Experiences with the deceased

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White Crow Books recently republished a skeptical book on the evidence for postmortem survival, The Philosophical Possibilities Beyond Death by Brooke Noel Moore. I'd never heard of it and only found it because I check the White Crow website for new stuff periodically. Moore's bottom line is that there is too little evidence for survival relative to the masses of people who have died throughout human history. In essence he asks why we don't have more survival evidence when there should be so many spirits out there trying to communicate. He concludes that this relative lack of evidence favors the view that survival doesn't happen.

I find this to be a pretty bad argument because I've read a number of surveys of populations finding that apparently anomalous experiences of the deceased are very common. That is despite the fact that the researchers who conduct these surveys typically claim that the experiences are substantially underreported. Strong evidence may be comparatively rare, but that evidence requires good investigations, and considering how few serious and competent researchers of paranormal phenomena there have been, and that proper study only began in the 19th century, that situation doesn't seem too surprising to me.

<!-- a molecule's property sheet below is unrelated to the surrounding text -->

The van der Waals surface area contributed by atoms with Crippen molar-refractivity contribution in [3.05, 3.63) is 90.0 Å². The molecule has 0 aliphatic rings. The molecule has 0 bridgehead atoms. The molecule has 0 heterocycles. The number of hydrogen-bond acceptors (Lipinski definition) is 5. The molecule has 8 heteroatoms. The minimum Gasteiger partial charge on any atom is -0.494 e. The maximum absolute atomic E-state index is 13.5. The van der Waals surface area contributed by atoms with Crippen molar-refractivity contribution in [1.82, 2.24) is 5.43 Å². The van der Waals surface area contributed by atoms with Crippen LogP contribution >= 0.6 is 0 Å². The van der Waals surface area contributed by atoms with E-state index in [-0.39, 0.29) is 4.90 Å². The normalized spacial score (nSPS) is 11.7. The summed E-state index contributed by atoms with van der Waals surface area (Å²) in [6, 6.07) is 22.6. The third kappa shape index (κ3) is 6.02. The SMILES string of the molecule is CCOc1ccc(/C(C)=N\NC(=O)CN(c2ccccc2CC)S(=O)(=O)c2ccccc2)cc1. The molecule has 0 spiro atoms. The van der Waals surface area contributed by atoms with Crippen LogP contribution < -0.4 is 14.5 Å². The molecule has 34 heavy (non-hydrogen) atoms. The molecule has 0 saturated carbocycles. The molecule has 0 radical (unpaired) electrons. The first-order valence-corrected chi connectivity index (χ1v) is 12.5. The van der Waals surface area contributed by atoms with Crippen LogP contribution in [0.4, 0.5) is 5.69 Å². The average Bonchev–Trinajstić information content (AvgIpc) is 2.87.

But anyway this led me to do my own test so to speak. I figured if experiences with the deceased are common, it shouldn't be hard to find someone in my family who's had one. I've had barely anything in the way of anomalous experiences btw, and I'm not sure the ones that I'm inclined to think were anomalous really were. The first and so far only person I asked is my mother. I asked if anything unusual happened when and after her parents, my grandparents (obviously), died. She reported the following:

1. After her father died she often heard his voice for some years. The voice seemed to be in the environment, and she felt she heard it with her ears. It wasn't experienced as an internal or mental thing in other words. The voice would sometimes refer to her with an affectionate name her father occasionally used for her when he was alive. In more recent years she doesn't hear his voice as often.